Tax Tips if You Traveled for Charity Work This Summer
Were you particularly generous this summer by donating not only your money but also your time? If so, keep reading to see if some of your charitable nature might be rewarded by an increased tax deduction next April.
What Kind of Charity Work Qualifies for a Possible Travel Tax Deduction?
Travel expenses for work you do for a qualified charity can be deducted. A qualifying charity is a 501(c)3 organization.
Basically, any charity that you could deduct your cash contribution to is eligible. Visit this web site to verify if the charity to which you’ve donated your time or money is a qualifying organization.
What Kind of Travel Expense Can Be Deducted?
Any travel expenses you incur in reaching the destination of your volunteer work can be deducted. This can range from airfare, if you are teaching English to underprivileged children in Asia, to the mileage you drive to the site where you are helping build a house a few miles from home.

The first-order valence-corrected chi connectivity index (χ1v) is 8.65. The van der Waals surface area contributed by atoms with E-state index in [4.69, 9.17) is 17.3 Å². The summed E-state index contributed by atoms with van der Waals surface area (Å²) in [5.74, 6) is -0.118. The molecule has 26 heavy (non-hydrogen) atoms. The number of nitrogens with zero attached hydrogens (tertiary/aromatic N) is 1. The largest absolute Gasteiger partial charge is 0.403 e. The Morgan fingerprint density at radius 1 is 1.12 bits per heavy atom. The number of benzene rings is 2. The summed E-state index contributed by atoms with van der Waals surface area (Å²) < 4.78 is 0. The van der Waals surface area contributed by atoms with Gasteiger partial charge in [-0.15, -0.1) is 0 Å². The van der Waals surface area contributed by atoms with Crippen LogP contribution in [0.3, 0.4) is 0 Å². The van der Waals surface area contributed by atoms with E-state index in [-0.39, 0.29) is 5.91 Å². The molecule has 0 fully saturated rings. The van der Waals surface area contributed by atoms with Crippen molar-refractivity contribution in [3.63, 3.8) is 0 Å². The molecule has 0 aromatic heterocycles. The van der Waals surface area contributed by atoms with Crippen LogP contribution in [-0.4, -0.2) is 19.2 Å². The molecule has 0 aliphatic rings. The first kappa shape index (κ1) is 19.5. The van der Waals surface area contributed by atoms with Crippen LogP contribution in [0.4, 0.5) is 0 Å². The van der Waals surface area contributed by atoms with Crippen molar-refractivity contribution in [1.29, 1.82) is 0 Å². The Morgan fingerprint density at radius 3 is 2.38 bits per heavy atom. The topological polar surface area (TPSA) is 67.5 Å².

If you use your own car for traveling for charity work, you can deduct 14 cents a mile. Meals and lodging while away on a charitable endeavor are also deductible travel expenses.
What if I Do Some Volunteer Work While I’m in Hawaii? Can I Deduct the Cost of That Trip?
Yes, but only if that was the reason you went on the trip in the first place. In other words, you could fly from New York to Hawaii and deduct the entire cost of the trip if you were in the islands a week, did volunteer work for seven days, and hung out in Waikiki Beach for a couple of hours one afternoon.
However, if you did the reverse—spent seven days in Waikiki Beach and then worked at a food pantry for a couple of hours when the weather turned (e.g., became partly cloudy)—no part of your trip to Hawaii would be deductible.
In IRS-speak, your volunteer work must be real and substantial for the related travel expenses to be deductible. In lay terms, use common sense.
What About The Value of My Time? Can I Deduct My Normal Hourly Rate?
No way. Even if you are a $400/hr attorney donating your legal time to help a non-profit get formed, your deduction is limited to actual expenses you incur in assisting the charity, not what you could otherwise bill for your efforts.
One other key consideration: Only those who itemize can actually benefit from any charitable deduction. TurboTax will figure out if you’re eligible to itemize or not. You don’t have to worry about that part.
Just make sure you total all of your travel-related charitable expenses before concluding you don’t have an opportunity to reduce your taxes. No matter the outcome, at least you made the world a better place.